October, Paris 20, €700 + Airbnb fees
The first thing that greeted me when I walked through the door of this second-story apartment was the stench of cigarettes. The 20-something French man occupying the other room was between jobs; he spent most days sleeping or watching TV on the couch and most evenings out with friends, returning in the wee hours of the morning to cook eggs in the small kitchen adjacent to my sparsely-furnished bedroom. We had a total of three conversations during the month we cohabitated, and in each one he made sure to mention how important it was for him to be able to watch Master Chef on Wednesday nights. On the plus side, the apartment was only a few minutes’ walk from my new office. I spent a lot of time at work.
November, Montreuil (a suburb just east of Paris and still on a metro line), €700
Anna and I made contact on Airbnb but managed to arrange a sublet in person, avoiding pesky fees (sorrynotsorry Airbnb). Her sunny, delightfully-decorated apartment was a dream: no traffic noise! A separate bedroom! A shower I could just stand under, rather than having to hold the shower head above me the whole time (this is a thing in France, and it kills me). I would have been sad to see Anna return from her stint in a traveling theatre production, but the woman is as lovely as her apartment and it is impossible to begrudge her anything. Plus I went away for the entire month of December and it was nice not to have to pay rent.
January-March, Paris 20, €1,100
My boyfriend joined me in the city of lights for three months and we decided to rent a place that could better accommodate two people. We made the most of having both a double bed and a pullout couch by hosting a near-constant stream of visitors. The shower in this place defied explanation: It was sort of elderly/handicapped-accessible in that you had to sit down in it, but it was also so deep that climbing in and out was nothing short of an acrobatic feat. The 11-floor apartment had an enormous terrace, which we were able to make use of for exactly one glorious sunny weekend. The people who moved into the apartment after us stayed through the summer, essentially getting another living room—one with sweeping views over southern Paris—for the same price. I loathe them.
April-July, Paris 11, €800
Another Airbnb find paid for sans Airbnb fees. Marie was (somewhat weirdly) another traveling theatre actor, and she was happy to sublet her cosy two-room apartment for as long or as little as I wanted to stay. The top-floor walkup was all slanted rooftops and courtyard views, and I looked forward to buying a croissant from the little bakery at the foot of the building every morning. Living farther away from work also meant that I was introduced to the magic of Velibs—Paris’s €30 per year bike share program opened up whole new parts of the city to me. The location and the apartment itself combined to make this my favorite Paris apartment (possibly my favorite apartment ever?) and I regretted having to give it up to spend the summer doing research/drinking rum in the Caribbean. La vie est difficile, definitely.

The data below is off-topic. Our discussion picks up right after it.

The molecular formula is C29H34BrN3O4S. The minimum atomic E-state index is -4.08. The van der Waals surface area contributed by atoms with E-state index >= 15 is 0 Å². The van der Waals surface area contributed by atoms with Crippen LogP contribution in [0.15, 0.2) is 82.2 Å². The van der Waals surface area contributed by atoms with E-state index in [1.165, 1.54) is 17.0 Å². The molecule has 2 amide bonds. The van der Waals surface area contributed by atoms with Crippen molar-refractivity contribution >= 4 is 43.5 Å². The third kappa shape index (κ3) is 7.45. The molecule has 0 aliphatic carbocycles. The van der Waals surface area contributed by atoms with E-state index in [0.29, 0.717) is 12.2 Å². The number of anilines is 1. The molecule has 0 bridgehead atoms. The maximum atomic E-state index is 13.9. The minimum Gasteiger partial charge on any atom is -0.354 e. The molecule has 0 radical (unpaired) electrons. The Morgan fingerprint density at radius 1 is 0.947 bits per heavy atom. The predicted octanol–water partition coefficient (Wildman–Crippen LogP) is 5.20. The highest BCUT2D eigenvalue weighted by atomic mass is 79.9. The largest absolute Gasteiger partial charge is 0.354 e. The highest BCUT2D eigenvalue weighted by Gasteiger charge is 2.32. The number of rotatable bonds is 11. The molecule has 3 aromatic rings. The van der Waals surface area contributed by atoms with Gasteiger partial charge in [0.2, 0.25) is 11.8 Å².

Mid-August to mid-September, Paris 20, €800 + Airbnb fees
Finding an apartment in Paris while moving around the Caribbean meant I had to rely on normal routes, fees and all. While there’s nothing wrong with my final Parisian abode, I won’t be too sad to leave it. A fabulous park right across the street means I have somewhere to take in the summer sunshine, but it also means that neighborhood kids congregate outside to smoke and blast music—last night’s selection included Coolio’s “Gangsta’s Paradise” and Dre’s “Chronic 2001.” The woman I’m subletting from (incredibly, also a theatre actor) did a lot of the renovations on the apartment herself, including attaching a propane tank to a gas oven. Needless to say I’ve been taking advantage of the many excellent and inexpensive Vietnamese restaurants in the area and sticking to salads at home. I head back to Chicago, and the apartment my boyfriend and I signed a lease for just before I left, in just over a week. My boyfriend moves to D.C. tomorrow.
Tessa Murphy is a perpetual expat and a historian.